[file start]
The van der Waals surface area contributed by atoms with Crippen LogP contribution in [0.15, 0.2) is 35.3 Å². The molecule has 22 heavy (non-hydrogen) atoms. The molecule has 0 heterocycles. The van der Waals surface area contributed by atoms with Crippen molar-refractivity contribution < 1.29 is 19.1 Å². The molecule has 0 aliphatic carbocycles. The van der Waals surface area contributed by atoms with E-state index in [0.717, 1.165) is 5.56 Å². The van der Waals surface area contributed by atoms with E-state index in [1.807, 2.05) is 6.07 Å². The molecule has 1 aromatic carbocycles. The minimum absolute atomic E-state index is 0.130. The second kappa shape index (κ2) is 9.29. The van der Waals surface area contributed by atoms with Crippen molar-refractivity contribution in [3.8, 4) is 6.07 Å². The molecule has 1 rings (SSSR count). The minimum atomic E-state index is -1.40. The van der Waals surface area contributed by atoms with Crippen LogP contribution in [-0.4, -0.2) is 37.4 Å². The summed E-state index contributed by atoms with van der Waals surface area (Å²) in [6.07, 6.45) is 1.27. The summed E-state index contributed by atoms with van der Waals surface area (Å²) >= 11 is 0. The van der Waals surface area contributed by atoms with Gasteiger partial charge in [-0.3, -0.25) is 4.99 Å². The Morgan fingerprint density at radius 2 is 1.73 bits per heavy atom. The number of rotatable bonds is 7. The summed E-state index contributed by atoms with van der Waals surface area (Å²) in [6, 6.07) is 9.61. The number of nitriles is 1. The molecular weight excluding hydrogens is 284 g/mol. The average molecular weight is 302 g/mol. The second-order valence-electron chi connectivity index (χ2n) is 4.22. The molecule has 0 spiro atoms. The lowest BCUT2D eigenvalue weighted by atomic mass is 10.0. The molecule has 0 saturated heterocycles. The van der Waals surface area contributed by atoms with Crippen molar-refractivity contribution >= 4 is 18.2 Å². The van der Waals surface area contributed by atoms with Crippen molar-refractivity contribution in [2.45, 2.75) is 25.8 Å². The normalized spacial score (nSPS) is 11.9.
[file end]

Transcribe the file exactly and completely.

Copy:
The van der Waals surface area contributed by atoms with Crippen LogP contribution in [0.15, 0.2) is 35.3 Å². The molecule has 22 heavy (non-hydrogen) atoms. The molecule has 0 heterocycles. The van der Waals surface area contributed by atoms with Crippen molar-refractivity contribution < 1.29 is 19.1 Å². The molecule has 0 aliphatic carbocycles. The van der Waals surface area contributed by atoms with E-state index in [0.717, 1.165) is 5.56 Å². The van der Waals surface area contributed by atoms with E-state index in [1.807, 2.05) is 6.07 Å². The molecule has 1 aromatic carbocycles. The minimum absolute atomic E-state index is 0.130. The second kappa shape index (κ2) is 9.29. The van der Waals surface area contributed by atoms with Crippen molar-refractivity contribution in [3.8, 4) is 6.07 Å². The molecule has 1 rings (SSSR count). The minimum atomic E-state index is -1.40. The van der Waals surface area contributed by atoms with Crippen LogP contribution in [-0.4, -0.2) is 37.4 Å². The summed E-state index contributed by atoms with van der Waals surface area (Å²) in [6.07, 6.45) is 1.27. The summed E-state index contributed by atoms with van der Waals surface area (Å²) >= 11 is 0. The van der Waals surface area contributed by atoms with Gasteiger partial charge in [-0.3, -0.25) is 4.99 Å². The Morgan fingerprint density at radius 2 is 1.73 bits per heavy atom. The number of rotatable bonds is 7. The summed E-state index contributed by atoms with van der Waals surface area (Å²) in [6, 6.07) is 9.61. The number of nitriles is 1. The molecular weight excluding hydrogens is 284 g/mol. The average molecular weight is 302 g/mol. The second-order valence-electron chi connectivity index (χ2n) is 4.22. The molecule has 0 spiro atoms. The lowest BCUT2D eigenvalue weighted by atomic mass is 10.0. The molecule has 0 saturated heterocycles. The van der Waals surface area contributed by atoms with Crippen molar-refractivity contribution >= 4 is 18.2 Å². The van der Waals surface area contributed by atoms with Crippen molar-refractivity contribution in [2.45, 2.75) is 25.8 Å². The normalized spacial score (nSPS) is 11.9.